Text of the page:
While most current applications of AI are reactive in nature, with the technology responding to questions or inputs, this starts to infer the “why” behind clinicians’ questions and serves relevant information beyond what was asked.

HBI: So all of this radically affects how doctors and other medical staff do their jobs, doesn’t it? Won’t it lead to mass redundancies?

MG: The work of the radiologist will likely change significantly in the coming years. AI will very likely become part of our daily routine in diagnosing simpler cases and performing repetitive tasks. But this is no reason to feel threatened, because the radiologist’s work involves more than just image interpretation. Radiologists sit in tumor boards, treat illnesses (think of the huge and growing field of interventional radiology) and use imaging, in combination with the patient’s history, to develop findings.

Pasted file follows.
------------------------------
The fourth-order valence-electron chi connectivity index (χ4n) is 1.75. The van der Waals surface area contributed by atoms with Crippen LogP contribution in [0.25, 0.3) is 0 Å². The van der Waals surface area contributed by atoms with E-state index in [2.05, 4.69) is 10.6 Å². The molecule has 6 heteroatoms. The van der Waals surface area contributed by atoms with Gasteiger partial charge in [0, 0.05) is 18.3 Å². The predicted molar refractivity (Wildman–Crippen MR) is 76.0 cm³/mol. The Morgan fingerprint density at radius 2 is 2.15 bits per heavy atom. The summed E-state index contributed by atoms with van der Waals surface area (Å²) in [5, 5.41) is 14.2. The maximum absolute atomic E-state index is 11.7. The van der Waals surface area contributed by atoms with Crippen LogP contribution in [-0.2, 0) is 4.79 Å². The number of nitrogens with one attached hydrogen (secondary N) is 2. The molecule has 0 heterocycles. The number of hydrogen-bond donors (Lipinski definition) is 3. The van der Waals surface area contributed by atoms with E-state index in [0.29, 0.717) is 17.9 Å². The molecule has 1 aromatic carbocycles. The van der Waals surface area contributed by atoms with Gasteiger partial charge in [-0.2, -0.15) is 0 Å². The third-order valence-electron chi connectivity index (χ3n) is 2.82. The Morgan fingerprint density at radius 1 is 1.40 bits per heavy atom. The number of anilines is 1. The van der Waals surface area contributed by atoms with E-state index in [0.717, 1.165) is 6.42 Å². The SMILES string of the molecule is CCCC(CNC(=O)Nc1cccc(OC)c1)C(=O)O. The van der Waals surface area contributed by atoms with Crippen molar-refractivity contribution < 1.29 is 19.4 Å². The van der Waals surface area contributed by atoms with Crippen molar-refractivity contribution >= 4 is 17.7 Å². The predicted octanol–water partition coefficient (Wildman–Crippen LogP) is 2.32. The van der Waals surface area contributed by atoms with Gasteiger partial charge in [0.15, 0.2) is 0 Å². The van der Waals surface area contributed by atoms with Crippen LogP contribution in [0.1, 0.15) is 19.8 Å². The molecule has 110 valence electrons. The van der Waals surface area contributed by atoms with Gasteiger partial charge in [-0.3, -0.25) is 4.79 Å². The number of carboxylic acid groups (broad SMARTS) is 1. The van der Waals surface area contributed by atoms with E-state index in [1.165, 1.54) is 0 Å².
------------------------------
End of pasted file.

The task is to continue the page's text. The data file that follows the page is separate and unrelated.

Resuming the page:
AI is helpful in operations that it has learned and simulated a thousand-fold. But as soon as something unexpected happens, it is by no means certain that the AI will make the right decision.  While we are making great advances in artificial intelligence it still sometimes requires a touch of old-fashioned real common sense! We can make AI not a force to fear, but a helping hand that makes our lives easier and healthier

*Technology in development that represents ongoing research and development efforts. These technologies are not products and may never become products. Not for sale. Not cleared or approved by the U.S. FDA or any other global regulator for commercial availability